He placed his hands was on my shoulder, rubbing it, then started to move down. We got to the point where I had to give my first “I’m sorry if I gave you the wrong impression but I’m straight” speech.

“But I heard you talking about Queen,” he said. “How can you love Freddie Mercury and not be gay?”

Back then, there were many feminine rock frontmen to choose from—David Bowie, David Lee Roth, Robert Plant—but there was something different about Freddie Mercury. Biographers point out his “exotic” background. Born Faroukh Bulsara in Zanzibar to a Parsi family, he went to boarding school in India and moved with his family to London in 1964, when he was 17.

“I’m not going to be a rock star,” he told a fellow art student at college. “I’m going to be a legend.”

Back then, I chose Freddie because of his voice and the songs he sung—sweet and soulful one track, operatic and angry the next. I swooned to his records with headphones on in my room. I was a dramatic kid, and Queen provided the perfect soundtrack to endure the chronic humiliation of adolescence.

Freddie wasn’t just my rock idol, I now realize; he was my diva. In The Queen’s Throat, Wayne Koestenbaum writes that when a gay man chooses his opera diva, it’s for life, and this pairing is unavoidably erotic, a devotion or obsession beyond even the bonds of marriage. “Only one diva can have the power to describe a listener’s life, as a compass describes a circle,” he writes.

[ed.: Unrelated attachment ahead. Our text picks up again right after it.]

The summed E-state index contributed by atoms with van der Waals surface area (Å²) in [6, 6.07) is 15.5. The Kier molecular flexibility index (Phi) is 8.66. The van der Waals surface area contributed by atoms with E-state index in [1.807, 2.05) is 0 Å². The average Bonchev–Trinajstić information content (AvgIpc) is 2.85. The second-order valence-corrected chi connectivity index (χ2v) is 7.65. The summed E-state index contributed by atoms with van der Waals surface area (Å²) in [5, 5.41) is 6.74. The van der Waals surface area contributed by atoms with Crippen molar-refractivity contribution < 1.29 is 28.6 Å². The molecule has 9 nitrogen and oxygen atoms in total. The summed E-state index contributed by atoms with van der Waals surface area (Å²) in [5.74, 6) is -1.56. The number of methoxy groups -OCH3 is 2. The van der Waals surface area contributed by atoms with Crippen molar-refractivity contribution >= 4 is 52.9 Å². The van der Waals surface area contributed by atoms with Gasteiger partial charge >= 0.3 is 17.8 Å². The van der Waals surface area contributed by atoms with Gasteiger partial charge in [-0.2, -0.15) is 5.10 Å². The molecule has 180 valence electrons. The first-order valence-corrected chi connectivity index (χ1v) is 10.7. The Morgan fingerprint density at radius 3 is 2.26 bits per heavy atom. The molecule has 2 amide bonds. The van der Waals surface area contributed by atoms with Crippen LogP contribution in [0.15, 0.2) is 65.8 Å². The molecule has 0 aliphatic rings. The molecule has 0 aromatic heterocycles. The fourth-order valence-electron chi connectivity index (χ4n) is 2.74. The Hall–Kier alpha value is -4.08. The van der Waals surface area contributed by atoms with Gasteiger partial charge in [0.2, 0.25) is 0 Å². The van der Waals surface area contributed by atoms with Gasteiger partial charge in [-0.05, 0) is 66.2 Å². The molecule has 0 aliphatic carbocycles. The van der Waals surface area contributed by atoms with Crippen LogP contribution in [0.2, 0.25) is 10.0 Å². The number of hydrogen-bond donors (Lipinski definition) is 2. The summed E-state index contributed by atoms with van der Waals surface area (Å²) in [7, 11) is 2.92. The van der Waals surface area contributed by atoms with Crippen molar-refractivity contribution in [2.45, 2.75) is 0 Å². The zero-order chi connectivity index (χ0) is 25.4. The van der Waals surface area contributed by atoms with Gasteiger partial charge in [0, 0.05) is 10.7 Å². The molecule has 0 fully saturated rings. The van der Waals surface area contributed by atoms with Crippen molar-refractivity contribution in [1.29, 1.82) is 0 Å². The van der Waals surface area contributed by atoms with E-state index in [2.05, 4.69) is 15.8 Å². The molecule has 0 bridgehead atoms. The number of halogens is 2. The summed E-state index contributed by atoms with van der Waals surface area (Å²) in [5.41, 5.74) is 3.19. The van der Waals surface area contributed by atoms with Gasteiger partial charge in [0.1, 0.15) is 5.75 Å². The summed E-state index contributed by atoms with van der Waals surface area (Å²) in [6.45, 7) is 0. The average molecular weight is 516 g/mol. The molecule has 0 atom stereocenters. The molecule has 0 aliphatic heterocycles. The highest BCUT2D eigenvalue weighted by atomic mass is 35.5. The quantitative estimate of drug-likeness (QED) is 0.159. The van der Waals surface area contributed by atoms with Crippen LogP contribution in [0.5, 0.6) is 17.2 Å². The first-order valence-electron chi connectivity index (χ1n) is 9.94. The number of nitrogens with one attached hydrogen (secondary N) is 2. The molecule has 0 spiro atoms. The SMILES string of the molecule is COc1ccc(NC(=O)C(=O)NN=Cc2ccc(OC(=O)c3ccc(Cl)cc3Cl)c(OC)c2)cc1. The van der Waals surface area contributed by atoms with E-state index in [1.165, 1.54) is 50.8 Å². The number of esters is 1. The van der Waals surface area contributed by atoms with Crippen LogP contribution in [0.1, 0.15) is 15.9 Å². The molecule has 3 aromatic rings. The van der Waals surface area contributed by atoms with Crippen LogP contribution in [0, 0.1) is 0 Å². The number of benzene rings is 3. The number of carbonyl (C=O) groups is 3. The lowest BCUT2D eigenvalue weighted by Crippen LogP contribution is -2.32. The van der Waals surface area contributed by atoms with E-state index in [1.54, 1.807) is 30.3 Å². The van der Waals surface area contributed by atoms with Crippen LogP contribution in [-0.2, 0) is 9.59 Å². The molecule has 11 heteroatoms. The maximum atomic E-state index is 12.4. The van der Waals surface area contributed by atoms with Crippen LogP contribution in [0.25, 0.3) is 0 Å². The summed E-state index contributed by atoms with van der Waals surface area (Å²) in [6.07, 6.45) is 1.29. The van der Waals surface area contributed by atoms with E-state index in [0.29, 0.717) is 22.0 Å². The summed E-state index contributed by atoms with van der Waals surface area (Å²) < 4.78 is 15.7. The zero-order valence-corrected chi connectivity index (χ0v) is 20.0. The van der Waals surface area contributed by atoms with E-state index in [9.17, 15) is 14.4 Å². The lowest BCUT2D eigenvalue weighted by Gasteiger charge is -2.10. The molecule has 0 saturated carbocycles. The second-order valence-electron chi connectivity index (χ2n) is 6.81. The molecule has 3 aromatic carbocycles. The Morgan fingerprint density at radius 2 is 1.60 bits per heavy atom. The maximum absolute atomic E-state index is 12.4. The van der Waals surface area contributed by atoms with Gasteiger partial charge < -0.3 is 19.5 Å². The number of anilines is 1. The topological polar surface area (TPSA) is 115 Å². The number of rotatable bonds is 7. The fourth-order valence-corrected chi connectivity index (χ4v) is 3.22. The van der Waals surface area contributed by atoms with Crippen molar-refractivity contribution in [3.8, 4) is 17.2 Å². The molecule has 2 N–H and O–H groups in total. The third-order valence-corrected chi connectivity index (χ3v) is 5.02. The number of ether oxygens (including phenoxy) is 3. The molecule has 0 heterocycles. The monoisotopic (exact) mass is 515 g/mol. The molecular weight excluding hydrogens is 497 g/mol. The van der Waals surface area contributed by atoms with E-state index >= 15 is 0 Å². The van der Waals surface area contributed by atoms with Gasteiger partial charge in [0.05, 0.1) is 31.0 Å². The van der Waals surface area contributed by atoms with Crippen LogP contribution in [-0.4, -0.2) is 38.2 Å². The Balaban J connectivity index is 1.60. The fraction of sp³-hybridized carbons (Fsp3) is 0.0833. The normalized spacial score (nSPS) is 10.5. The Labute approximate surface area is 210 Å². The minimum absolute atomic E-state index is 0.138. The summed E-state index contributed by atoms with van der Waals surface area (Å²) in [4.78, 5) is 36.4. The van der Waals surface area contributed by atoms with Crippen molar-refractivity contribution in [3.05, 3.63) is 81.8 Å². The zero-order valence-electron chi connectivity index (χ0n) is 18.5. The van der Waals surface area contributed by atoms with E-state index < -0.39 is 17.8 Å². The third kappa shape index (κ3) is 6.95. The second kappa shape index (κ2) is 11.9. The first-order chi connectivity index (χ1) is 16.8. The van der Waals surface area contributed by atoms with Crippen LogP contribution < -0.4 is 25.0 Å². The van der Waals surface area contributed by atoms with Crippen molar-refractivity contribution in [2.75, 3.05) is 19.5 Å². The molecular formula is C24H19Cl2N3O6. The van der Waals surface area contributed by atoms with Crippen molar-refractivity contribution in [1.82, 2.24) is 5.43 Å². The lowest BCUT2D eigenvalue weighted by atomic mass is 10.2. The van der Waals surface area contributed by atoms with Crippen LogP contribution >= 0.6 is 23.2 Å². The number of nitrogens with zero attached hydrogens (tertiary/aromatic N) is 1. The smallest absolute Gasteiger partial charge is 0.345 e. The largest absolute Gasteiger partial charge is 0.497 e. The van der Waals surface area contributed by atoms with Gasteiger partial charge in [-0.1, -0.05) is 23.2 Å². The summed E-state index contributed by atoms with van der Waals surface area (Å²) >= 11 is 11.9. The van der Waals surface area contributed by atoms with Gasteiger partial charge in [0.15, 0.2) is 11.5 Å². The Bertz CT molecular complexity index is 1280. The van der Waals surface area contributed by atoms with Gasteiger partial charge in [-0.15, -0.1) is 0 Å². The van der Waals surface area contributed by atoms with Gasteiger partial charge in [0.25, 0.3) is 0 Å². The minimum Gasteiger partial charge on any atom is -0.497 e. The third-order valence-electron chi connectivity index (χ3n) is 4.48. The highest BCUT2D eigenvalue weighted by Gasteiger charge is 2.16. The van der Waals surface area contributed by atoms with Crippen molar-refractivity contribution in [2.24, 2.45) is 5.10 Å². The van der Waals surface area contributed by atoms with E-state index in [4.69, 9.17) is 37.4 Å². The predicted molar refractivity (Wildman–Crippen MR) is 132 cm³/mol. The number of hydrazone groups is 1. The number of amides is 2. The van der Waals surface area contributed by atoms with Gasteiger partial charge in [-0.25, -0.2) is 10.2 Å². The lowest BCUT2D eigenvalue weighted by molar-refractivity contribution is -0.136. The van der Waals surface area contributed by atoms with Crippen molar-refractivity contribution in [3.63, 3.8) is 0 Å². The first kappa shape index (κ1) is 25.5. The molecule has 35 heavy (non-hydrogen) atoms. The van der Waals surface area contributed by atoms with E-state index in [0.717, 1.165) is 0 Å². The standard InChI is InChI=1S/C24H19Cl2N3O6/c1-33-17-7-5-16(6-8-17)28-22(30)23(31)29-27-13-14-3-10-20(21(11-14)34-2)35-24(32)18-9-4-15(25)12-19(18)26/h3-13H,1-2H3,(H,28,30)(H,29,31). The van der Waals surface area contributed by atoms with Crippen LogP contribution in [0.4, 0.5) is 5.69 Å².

For Koestenbaum that compass was Anna Moffo; for me, it was Freddie Mercury.


By 1991, I’d met real, live gay people and I was comfortable in my role as humdrum heterosexual. I knew about AIDS and HIV. Condoms were everywhere. Safe sex PSAs ran in the student center non-stop. I also knew AIDs didn’t just affect gay men—Magic Johnson had just announced he was HIV-positive earlier that month.

Freddie’s gaunt appearance in the final videos reminded me of the men I knew in Philadelphia and New York City, many of them writers and artists, who wore baggy clothing and a beard as they faced the end of their life. Queen stopped touring in 1986 and their singer became a recluse. Fans kept guessing, and he and the band kept his illness secret, recording songs until the end.

In the summer of 1991, I went to my first Queen fan convention in a hotel in Pennsylvania. In a conference room, we screened some recent videos, and Freddie looked particularly unwell.

“He’s just skinny is all,” one Midwestern woman said to me. “He just needs a couple square meals.”